Reinvention of a Fountain Pen Purveyor
He spent the last day manning a cash register for a line of bargain hunters as well as sad-eyed regulars who were picking up the remaining shards of merchandise strewn on the higgledy-piggledy shelves at 50 percent off.
Mr. Gutman, it turns out, is transforming Court Street Office Supplies into an online retailer as well, delivering and mailing stationery out of his 7,000-square-foot warehouse two miles away in a scruffy industrial slice of Gowanus, but dropping some of the services he once offered, like photocopying, faxing and that mainstay of many a stationery store, a notary. Those were services essential to poorer litigants who maneuvered the courts on their own.
It’s not news that what is happening to mom-and-pop stationery stores is also happening to small stores that sell books, clothing, toys, gifts, hardware. The trend partly explains the changeover into chain-store thoroughfares of once idiosyncratic shopping streets like Broadway on the Upper West Side.
Ted Potrikus, president of the Retail Council of New York State, which represents 2,000 merchants, identifies the problem as “the store in the palm of our hand — your cellphone.”
“People don’t want to spend their time downtown looking for a place to park — they’d rather do it online,” he said. He added that rising rents in popular downtowns have also been a factor in the shuttering of small and even big stores. With stationery, online shopping and digitization are such powerful trends that Staples closed almost 300 of its roughly 2,150 stores in North America between 2014 and 2016.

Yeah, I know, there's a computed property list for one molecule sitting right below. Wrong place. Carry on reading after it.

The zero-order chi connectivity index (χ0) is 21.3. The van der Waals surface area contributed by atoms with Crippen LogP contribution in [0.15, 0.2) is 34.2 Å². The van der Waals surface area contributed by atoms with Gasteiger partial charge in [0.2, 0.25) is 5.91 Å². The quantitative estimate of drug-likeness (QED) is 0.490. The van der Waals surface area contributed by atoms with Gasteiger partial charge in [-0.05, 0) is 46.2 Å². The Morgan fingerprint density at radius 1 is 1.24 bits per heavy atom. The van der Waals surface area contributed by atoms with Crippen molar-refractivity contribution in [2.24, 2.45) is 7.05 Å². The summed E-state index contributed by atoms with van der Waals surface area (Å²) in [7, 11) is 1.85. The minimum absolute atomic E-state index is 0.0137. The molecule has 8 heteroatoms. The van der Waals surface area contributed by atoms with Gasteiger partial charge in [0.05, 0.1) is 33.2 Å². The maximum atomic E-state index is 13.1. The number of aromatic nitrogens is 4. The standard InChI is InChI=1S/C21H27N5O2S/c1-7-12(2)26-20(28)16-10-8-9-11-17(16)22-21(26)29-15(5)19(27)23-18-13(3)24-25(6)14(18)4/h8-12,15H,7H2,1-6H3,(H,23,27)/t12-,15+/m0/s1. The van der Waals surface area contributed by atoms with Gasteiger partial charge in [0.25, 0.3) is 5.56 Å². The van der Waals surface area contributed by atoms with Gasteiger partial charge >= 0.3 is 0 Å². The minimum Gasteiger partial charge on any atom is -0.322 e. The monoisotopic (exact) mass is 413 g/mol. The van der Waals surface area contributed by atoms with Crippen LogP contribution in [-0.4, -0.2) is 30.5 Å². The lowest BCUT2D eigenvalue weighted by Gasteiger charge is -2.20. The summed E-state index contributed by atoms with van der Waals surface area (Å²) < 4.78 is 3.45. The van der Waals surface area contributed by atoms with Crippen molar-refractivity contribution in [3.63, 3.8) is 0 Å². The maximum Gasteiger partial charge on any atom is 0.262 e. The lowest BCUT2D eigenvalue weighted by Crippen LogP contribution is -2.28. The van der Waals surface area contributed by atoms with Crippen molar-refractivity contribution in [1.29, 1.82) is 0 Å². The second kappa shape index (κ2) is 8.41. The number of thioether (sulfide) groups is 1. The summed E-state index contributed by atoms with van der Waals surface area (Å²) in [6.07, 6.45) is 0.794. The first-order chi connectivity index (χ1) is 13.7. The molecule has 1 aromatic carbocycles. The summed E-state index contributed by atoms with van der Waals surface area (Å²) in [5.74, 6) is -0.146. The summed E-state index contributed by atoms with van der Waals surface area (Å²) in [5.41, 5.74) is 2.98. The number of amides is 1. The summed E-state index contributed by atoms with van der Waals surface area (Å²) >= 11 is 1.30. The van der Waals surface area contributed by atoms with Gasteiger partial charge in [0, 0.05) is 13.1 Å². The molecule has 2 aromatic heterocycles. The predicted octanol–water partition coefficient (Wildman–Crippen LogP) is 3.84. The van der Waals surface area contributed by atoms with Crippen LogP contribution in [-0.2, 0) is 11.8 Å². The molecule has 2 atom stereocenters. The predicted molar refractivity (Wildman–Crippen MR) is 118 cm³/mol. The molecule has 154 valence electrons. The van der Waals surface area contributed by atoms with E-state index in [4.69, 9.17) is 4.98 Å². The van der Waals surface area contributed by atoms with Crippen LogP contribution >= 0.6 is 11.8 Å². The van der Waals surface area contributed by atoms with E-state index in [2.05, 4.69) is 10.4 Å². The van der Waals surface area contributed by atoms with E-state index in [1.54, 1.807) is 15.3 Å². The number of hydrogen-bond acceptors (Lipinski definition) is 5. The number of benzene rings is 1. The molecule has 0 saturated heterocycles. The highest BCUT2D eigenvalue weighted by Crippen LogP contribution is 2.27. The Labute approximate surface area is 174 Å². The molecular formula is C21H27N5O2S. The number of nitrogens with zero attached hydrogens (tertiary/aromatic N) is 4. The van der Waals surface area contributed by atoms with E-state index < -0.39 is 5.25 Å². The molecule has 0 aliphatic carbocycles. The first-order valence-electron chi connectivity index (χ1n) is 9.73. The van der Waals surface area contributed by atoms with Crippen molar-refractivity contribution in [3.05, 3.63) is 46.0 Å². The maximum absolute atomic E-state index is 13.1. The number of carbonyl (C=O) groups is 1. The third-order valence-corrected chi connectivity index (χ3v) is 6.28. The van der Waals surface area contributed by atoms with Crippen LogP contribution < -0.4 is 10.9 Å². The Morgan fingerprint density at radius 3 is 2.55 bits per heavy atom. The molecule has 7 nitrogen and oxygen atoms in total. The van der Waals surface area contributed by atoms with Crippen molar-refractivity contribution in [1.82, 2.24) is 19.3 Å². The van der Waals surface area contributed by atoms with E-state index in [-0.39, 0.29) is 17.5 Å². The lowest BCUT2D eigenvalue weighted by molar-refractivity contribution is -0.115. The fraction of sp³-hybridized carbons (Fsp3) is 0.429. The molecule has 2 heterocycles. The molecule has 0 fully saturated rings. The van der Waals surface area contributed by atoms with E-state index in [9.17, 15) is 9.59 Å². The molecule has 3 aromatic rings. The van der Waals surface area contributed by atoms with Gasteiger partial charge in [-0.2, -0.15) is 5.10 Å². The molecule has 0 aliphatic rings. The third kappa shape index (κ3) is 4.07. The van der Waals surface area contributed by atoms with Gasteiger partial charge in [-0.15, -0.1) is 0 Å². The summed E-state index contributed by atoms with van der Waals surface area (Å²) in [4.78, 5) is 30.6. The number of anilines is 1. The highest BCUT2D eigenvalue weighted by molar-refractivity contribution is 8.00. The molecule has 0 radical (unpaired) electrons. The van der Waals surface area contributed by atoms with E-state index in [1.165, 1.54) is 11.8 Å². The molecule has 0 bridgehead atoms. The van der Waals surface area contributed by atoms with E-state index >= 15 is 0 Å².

Still, for those who work and live around Court Street, the shift is causing heartache.
“It’s a tragedy, a sad day because there are lots of items you don’t find in places like Staples — rubber stamps and ribbons for adding machines,” said one shopper, John McGill, 70, who operates Two for the Pot, a whole-bean coffee and imported teas shop on Clinton Street. “Besides, I like these guys. I will miss them. They’re knowledgeable. They’re friendly and some of them are pretty funny when we banter over the counter.”
George Jacobs, 71, a computer programmer who came over from Bushwick, said Court Street stocked hard-to-get 11-by-17-inch engineering paper that he uses to make flow charts and drawings on his HP Plotter, a type of machine that has essentially been replaced by large-format inkjet printers.